The growing municipality of Amersfoort – which is already home to 155,000 residents – stands on the brink of major change. Its main issues revolve around sustainability, smart technology and democratic participation. How can you give substance to these developments and ensure that the interests of various groups in the “smart” city are all represented?
It is a commonly heard term in policy documents and the social media posts of city officials: the “smart city”. The messages are optimistic and emphasise the fact that a smart city utilises modern technology and new forms of collaboration to improve urban facilities and the quality of life in the city.
Smart city theories are not immune to criticism, however; mainly because of the use of the loaded term “smart” (who decides that?) and because of the belief that the smart city is mainly supported by officials, scientists and engineers and less so by the residents themselves. This research project seeks to make a critical and positive contribution by putting people first and bringing together the interests of all stakeholders in the smart city.
smart city collaboration platform
How can we achieve this? We are developing an architecture for a smart-city collaboration platform. It supports the role division between partners in the so-called “quadruple helix” (government-citizens-academics-industry).
The exact nature of this platform – online, offline or a combination of the two – will be decided by the partners together. The goal is for the platform to encourage stakeholders to give substance to their smart city using the latest technological developments and a degree of ownership.
Our focus is on the role that design and the creative industry can play in the realisation of effective collaboration in the quadruple helix. We identify the keys to success and possible obstacles on the road. This responsible design approach – which involves all stakeholders in the dialogue – offers a fresh perspective on the design of smart cities.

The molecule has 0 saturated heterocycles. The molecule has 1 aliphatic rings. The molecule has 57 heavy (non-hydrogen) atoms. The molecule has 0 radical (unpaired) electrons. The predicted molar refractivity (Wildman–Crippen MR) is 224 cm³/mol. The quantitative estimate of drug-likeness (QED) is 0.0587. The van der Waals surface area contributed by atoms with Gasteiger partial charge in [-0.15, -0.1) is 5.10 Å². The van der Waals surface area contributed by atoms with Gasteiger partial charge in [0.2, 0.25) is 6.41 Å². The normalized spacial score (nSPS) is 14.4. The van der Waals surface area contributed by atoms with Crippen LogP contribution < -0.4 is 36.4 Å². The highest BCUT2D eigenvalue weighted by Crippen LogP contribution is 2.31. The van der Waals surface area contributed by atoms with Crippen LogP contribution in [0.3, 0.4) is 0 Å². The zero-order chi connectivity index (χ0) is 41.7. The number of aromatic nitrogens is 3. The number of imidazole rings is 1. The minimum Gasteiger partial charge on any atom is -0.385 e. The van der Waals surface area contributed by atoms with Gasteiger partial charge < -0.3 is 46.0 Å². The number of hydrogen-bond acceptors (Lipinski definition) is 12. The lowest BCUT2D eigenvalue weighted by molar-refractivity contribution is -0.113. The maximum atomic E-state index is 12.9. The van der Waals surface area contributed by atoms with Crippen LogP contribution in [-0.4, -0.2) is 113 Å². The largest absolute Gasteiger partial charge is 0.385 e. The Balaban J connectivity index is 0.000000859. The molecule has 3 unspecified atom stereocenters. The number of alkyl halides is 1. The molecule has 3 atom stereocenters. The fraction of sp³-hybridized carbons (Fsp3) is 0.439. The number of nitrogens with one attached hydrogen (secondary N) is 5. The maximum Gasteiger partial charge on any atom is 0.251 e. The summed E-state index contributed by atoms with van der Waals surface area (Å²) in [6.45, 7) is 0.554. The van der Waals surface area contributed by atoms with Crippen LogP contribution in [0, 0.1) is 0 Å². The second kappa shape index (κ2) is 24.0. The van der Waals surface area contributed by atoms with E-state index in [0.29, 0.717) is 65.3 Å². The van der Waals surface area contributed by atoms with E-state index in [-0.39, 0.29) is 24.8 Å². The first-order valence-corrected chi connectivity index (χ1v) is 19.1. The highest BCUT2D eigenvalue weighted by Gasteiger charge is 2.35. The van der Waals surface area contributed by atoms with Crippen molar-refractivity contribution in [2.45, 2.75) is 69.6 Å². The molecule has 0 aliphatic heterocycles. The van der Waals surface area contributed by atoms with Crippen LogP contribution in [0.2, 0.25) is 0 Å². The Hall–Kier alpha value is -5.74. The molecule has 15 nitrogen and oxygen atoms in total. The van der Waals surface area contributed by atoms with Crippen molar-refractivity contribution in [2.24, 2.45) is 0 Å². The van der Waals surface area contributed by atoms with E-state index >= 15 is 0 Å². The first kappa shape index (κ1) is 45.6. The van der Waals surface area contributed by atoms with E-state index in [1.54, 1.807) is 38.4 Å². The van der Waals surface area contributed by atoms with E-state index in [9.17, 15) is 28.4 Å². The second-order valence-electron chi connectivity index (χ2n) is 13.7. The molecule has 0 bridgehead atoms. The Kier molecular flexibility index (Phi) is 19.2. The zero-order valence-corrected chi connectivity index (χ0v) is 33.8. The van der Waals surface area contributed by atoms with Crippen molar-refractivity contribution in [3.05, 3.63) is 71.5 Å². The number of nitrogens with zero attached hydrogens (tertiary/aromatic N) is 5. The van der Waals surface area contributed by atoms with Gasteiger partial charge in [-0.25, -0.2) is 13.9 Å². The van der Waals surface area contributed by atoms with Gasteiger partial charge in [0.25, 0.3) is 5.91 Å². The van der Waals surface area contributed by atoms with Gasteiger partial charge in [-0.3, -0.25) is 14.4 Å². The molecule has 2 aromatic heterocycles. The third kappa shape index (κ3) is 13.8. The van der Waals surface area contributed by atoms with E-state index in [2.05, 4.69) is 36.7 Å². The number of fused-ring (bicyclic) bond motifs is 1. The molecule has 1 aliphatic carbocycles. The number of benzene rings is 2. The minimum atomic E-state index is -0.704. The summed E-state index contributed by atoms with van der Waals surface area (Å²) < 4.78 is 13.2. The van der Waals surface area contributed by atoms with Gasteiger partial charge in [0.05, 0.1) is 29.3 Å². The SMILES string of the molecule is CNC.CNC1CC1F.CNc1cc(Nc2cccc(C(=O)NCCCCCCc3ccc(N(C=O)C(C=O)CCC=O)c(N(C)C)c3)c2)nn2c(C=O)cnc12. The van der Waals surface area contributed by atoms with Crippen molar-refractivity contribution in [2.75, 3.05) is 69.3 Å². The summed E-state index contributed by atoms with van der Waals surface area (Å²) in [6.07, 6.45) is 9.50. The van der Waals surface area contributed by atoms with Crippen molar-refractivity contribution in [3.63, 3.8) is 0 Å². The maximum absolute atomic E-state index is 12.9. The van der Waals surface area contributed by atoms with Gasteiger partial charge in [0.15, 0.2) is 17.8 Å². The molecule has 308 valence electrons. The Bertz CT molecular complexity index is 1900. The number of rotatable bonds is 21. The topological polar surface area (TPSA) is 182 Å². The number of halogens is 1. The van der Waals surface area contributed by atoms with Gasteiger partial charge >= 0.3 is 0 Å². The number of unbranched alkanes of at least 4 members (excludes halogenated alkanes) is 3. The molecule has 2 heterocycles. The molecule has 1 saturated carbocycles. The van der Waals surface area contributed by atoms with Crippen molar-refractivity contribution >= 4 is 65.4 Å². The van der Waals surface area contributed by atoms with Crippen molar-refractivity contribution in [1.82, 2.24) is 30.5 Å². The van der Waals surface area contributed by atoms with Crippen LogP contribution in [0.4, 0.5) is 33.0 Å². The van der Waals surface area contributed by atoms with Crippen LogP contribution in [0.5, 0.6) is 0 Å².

Project followers: 3
Julieta starts postdoc research
On November 1st, Julieta joined the team as a postdoctoral researcher. Below she introduces herself to the community! Welcome!
My name is Julieta Matos Castaño and I am the postdoctoral researcher working at the University of Twente. I am very excited to have joined this project!
Prior to joining this project I have had experience in various countries and fields. Having a background in civil engineering, I decided to move to the Netherlands triggered by my interest in having international experience, and learning more about multi-stakeholder collaboration practices. In 2016, I obtained a PhD at the University of Twente, with a focus on stakeholder collaboration in complex infrastructure projects. In my research, I developed a collaboration tool to make the dilemmas of design and decision making explicit (called “the dilemma cube”). After my PhD, I worked as a change management consultant at multinational consultancy firm. During my consultancy time, I worked together with organizations to think and implement stakeholder engagement strategies throughout major change journeys.
This postdoctoral position is an exciting opportunity to put in practice my previous experience, and creatively co-develop a collaboration platform with a very interesting group of stakeholders. I am particularly interested in supporting stakeholders to turn controversies into opportunities by making the implications of technology (at different levels) explicit.
The diverse nature of our project consortium, the relevance of the project to society, and the possibility of using creative approaches to achieve our project goals make this an incredible experience. I am looking forward to the upcoming 3 years!
Anouk has started her PhD research
Anouk Geenen joined the project to start working on her PhD. Welcome, Anouk! Below you can find a message from her:
My name is Anouk, and I will be working as a PhD on the project Designing for Controversies in Responsible Smart Cities.
I have a strong interdisciplinary background, with a BSc Liberal Arts and Sciences, and a MSc Theoretical Physics & Science in Society. Over the years I have had a growing interest in the societal and ethical aspects of technology. During my graduation project at the Rathenau Instituut I was able turn this interest into a research project, and I looked into the societal impact of the so-called Internet of Energy – where the energy transition and digitization meet.
With this project I have the opportunity to research and co-create a collaboration platform for the smart city Amersfoort. I will look at how to bring various stakeholders together in a meaningful way, in order to let them reflect upon the smart city technologies and co-create a future city together.
I am very excited about working with inspiring group of project partners in the coming years.